If I recall correctly he went on to make the metaphor “if your house is on fire, and you hear a voice that is telling you to run out, should you stop and question where the voice is coming from or should you just, you know, leave?” My interpretation of that was that we as humans have a responsibility to “do good”- coming from some source, albeit God or a collective unconscious or a development in our evolution or a responsibility to the next generation or whatever-that needs to be answered. Debating the source more often than not distracts from actually DOING THE GOOD. The paralysis of analysis, my friends.
And as of right now I’m really conflicted on my theological views, like I’m conflicted on EVERYTHING. I still find myself praying occasionally, addressing some higher entity. I can’t tell if this is out of habit or belief or some defense mechanism or thought process that helps me deal with things. Do you (imaginary concerned reader) ever feel that way, like prayer is just somehow a dialogue between different parts of yourself? I dont know. But, I guess now is the time to stop using thought as an excuse to be STAGNATED. I want my thoughts to propel me forward, not keep me still. (via aroseebyanyothernamee)
why is everything about this entry literally perfect? :D
Yeah, but if there isn’t a God then doing the good becomes this grey squishy mess. Because you lose moral facts. Consider observations. When you see something and you have a response to it without having to think it over and come to a thought out conclusion, it’s an observation. When you look at the sun and it’s moved in the sky, you make an observation. Then when you say “Oh the earth has rotated”, that’s relating that observation to a fact. See, we know the fact (earth rotates sun), and that informs the observation. Likewise we make the observation (sun moved in sky), and that supports the fact. They go hand in hand.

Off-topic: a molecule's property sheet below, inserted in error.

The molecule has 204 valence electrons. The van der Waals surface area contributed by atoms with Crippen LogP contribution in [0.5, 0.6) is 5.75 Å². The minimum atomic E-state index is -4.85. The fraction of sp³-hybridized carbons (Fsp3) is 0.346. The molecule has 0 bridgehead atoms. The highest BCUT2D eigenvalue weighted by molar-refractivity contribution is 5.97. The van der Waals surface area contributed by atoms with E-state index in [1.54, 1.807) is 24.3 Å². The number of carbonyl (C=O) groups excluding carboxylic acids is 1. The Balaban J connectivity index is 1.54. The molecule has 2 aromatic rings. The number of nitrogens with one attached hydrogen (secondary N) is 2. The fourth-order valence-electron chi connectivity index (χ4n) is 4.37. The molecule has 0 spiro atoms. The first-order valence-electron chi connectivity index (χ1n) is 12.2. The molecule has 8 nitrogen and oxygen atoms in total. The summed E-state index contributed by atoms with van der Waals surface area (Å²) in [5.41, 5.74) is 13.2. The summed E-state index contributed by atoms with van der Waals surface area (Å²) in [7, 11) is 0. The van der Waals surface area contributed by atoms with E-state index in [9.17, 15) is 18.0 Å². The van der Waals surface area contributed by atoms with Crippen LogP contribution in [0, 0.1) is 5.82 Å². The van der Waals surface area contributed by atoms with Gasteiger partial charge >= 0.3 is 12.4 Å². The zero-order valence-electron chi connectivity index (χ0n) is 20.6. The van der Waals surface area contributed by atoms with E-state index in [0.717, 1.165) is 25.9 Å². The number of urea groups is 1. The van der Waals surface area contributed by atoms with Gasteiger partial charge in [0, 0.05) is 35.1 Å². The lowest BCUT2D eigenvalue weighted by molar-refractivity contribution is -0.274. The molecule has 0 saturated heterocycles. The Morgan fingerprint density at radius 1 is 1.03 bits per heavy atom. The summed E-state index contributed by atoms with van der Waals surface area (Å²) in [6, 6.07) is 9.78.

But when we see a guy punching a kitten and we say “Oh that’s wrong”, we’re making a moral observation. But it isn’t related to a fact. You can choose whatever you want to be the source of these moral observations, maybe they’re based on evolution or maybe they’re purely social constructs. But that still makes them unfixed, changeable, and justifies different moralities in different societies. Because morality becomes subjective.
The sun moving in the sky relates to the fact of the earth rotating the sun, so it’s objective. But punching a cat doesn’t relate to a fact that makes it wrong, which makes that judgement subjective. To illustrate why this is important, it’s good to consider beauty. “Beauty is in the eye of the beholder”. We’ve all heard that, right? There are different ways to explain what people consider beauty, their personal experience, evolutionary or biological needs, or societies’ standards. So we can understand how beauty may change from society to society. If morality is subjective, then it’s just like beauty.
So right and wrong are in the eye of the beholder. Or the beholder’s society, or whatever. These are pretty strong implications.
But if there is some kind of God, or religion, with judgement? Then moral facts exist outside of objective reality. And that works for people. I saw this guy do something and I thought it was wrong. Why? Because the bible says so. Done. There’s your moral fact, and it’s not objective. That’s all they need. That’s what makes God and so important to people.
Because the house being on fire or a guy punching a cat are easy examples. But as I’m sure you’re all aware there are big scary moral questions like abortion, gay marriage, female circumcision, and even equal fucking rights. That voice in your head that says “get out” when the house is on fire? If you’re going to interpret that as doing good, then you have to consider the fact that not everyone hears the same voice. Some here right, some hear wrong. Some hear do it, some hear don’t. And without moral facts it can be very difficult to clear that up. (via marxisforbros)